The Golden Globe
Reviewed: December 28, 2005
By: John Varley
Publisher: Ace Books
517 pages, $10.99
An actorís lot is often not a happy
one. The life story of Kenneth C. Valentine is the stuff of The Golden
Globe, played out on a cosmic stage that includes the entire solar system.
Well, not all. In Varleyís vision of
humanityís future we got kicked off the homeworld by mysterious aliens who
destroyed everyone still on Earth during what appears to have been little
more than a sneeze on their part. Humanity got to keep the Moon, and other
colonies in the solar system, which included some of the planets, many other†
moons and asteroids too numerous to mention. For some reason, THEY left us
alone in space.
Kenneth is centenarian actor (lots
has been done with chemistry, genetics and implants in this future) intent
on escaping his past, a past in which he was probably guilty of parricide,
though itís a little confusing. Ken travels the spaceways with an enhanced
canine companion and a bit of luggage that would make even the most experienced
traveler turn green with envy.
Heís a wandering thespian, acting when
he can and conning when he canít, and he never intended to cross swords with
the law or the criminal element again. Somehow he runs afoul of the Charonese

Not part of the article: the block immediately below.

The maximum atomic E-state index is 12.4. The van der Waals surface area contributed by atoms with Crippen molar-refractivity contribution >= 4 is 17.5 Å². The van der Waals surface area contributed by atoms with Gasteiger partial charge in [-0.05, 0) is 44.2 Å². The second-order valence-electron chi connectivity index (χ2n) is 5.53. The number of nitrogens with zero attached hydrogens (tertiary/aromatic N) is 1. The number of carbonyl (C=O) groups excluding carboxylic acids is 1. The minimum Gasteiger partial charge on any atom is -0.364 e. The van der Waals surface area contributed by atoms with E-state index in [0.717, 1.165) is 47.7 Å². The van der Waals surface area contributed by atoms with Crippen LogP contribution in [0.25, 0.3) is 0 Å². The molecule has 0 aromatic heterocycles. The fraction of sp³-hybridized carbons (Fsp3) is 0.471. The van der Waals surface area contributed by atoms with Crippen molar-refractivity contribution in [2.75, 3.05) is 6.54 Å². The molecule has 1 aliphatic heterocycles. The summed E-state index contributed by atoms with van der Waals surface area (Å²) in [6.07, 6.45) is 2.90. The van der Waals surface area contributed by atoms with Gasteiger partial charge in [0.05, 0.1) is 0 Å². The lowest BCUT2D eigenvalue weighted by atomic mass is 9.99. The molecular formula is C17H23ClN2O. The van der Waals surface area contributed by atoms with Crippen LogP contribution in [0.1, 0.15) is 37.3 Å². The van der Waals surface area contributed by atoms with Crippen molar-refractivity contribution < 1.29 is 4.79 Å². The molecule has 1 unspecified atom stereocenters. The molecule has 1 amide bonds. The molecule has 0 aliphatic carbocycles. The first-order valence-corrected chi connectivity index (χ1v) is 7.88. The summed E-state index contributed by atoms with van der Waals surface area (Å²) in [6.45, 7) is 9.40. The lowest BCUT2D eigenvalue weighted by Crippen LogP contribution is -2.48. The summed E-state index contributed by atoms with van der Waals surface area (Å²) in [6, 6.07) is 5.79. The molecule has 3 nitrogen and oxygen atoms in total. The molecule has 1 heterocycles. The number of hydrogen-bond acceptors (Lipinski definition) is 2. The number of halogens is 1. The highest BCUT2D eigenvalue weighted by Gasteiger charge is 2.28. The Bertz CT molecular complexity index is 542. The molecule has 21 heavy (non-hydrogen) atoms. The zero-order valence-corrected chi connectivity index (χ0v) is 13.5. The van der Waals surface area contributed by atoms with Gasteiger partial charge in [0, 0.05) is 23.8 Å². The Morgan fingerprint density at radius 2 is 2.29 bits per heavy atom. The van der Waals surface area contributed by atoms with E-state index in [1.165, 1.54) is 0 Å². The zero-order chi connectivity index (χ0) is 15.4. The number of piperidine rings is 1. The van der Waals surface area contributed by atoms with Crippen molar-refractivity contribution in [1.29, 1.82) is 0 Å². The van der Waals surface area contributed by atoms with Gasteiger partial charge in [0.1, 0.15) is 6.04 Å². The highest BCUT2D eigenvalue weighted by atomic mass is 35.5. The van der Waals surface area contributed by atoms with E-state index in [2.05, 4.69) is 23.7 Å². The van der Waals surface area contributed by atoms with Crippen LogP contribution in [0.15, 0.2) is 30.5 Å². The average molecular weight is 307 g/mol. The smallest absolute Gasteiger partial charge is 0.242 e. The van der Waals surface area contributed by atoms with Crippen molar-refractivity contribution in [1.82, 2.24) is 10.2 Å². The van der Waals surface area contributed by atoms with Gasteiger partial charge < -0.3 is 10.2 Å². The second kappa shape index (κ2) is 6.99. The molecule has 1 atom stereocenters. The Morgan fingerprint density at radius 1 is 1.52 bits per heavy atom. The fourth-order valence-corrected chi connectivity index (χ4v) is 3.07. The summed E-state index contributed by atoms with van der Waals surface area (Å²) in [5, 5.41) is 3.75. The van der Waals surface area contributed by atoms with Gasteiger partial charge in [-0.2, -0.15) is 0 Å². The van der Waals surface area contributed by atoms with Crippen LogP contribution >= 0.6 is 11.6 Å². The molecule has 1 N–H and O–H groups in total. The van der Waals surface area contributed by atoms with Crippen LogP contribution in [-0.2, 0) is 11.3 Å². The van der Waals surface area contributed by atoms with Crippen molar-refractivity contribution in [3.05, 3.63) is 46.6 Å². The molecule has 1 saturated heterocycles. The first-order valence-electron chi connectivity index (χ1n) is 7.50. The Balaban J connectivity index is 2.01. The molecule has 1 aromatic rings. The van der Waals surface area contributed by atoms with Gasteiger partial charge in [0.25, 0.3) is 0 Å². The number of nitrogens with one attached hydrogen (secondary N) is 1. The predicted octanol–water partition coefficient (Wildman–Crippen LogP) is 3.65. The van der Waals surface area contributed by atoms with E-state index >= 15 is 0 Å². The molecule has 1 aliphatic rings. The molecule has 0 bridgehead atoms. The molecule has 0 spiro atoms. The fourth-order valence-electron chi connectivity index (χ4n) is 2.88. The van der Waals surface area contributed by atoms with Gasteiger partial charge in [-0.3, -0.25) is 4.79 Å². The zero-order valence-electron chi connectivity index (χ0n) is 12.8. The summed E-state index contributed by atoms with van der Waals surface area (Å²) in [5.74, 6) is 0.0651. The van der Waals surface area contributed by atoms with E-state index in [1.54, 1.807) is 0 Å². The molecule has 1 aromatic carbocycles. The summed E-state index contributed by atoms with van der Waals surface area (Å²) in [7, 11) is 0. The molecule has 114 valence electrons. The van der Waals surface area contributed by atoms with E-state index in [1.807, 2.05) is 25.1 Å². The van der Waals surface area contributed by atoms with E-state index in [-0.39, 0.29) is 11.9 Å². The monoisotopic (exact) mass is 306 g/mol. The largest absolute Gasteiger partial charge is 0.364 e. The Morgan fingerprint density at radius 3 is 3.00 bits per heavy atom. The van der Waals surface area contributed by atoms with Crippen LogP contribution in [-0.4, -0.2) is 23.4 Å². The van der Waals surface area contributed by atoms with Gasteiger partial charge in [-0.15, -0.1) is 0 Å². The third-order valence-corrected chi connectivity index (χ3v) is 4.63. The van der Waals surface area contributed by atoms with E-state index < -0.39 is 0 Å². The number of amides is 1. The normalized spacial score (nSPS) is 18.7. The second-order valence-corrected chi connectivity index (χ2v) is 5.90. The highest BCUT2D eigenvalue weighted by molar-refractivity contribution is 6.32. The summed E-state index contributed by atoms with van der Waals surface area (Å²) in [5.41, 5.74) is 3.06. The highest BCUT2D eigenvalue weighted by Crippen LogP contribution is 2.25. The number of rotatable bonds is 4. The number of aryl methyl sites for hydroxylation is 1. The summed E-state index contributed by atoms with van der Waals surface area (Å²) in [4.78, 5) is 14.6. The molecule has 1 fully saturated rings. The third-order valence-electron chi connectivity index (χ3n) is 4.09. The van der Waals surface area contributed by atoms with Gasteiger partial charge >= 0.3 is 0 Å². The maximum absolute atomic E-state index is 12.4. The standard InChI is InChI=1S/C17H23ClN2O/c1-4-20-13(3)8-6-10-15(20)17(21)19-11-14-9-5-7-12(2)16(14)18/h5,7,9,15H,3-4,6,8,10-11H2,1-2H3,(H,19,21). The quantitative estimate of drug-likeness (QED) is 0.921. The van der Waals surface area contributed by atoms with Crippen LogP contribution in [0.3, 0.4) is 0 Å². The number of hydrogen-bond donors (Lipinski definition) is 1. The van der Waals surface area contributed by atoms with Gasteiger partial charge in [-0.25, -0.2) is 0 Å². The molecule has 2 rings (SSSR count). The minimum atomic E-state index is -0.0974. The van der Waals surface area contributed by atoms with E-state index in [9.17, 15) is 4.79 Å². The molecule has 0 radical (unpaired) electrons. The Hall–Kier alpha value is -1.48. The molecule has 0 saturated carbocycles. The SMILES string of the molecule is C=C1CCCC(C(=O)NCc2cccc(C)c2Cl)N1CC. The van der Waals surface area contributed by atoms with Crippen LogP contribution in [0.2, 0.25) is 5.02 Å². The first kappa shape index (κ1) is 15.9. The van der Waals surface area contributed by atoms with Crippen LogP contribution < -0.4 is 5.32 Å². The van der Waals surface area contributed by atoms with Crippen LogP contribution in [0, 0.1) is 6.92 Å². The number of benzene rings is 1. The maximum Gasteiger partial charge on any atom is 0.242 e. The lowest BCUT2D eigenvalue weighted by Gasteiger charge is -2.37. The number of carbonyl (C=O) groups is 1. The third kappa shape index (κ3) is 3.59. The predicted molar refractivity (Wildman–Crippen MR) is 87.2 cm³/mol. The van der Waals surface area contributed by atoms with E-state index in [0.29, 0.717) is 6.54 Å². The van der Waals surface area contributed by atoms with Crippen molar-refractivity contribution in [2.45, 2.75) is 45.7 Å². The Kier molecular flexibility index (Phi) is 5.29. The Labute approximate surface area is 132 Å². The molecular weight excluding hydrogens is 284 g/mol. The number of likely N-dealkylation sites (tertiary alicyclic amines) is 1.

Mafia (think of them as Sopranos with attitude) and finds himself fleeing
across the solar system trying to escape an assassin and hoping to survive
long enough to play King Lear under the best director in the solar system.
It is during the periods of hibernation
enabling him to make this long voyage from the moons of Pluto to Earthís Moon
that Ken, who is telling us all this, slips into the third person and relates
the story of his long life.
Itís fascinating stuff. The kid was
raised by his dad, John Barrymore Valentine, an abusive monster who made his
life hell, but had him reciting† all of Shakespeare from memory by the age
of six. Itís while theyíre sort of on the run that Ken stumbles onto the gig
that is the making of his career and becomes the child star known as Sparky.
Growth inhibitors and other wizardry enable him to keep this act going for
a long, long time, until he finally decides heís rich enough, and has been
a kid long enough, that itís time to grow up.
You know what they say about the adult
careers of many a child actor.
Some of this story is told us by Hildy
Johnson, the reporter who was the central character in Steel Beach,
an earlier Varley novel. Some of it comes in press releases and other news
coverage, but most of it is from Sparky himself, who flees the moon after
his dadís death, his only companions being a dog named Toby and the itinerant
ghost of Elwood P. Dodd, who looks a lot like Jimmy Stewart and sometimes
acts more like Tom Destry.
Varley writes a great story, with enough
action, humour and plot twists to keep you turning those pages. Heís indicated
that this book and Steel Beach form two-thirds of a loose trilogy,
in that the books occupy about the same time frame and have some overlapping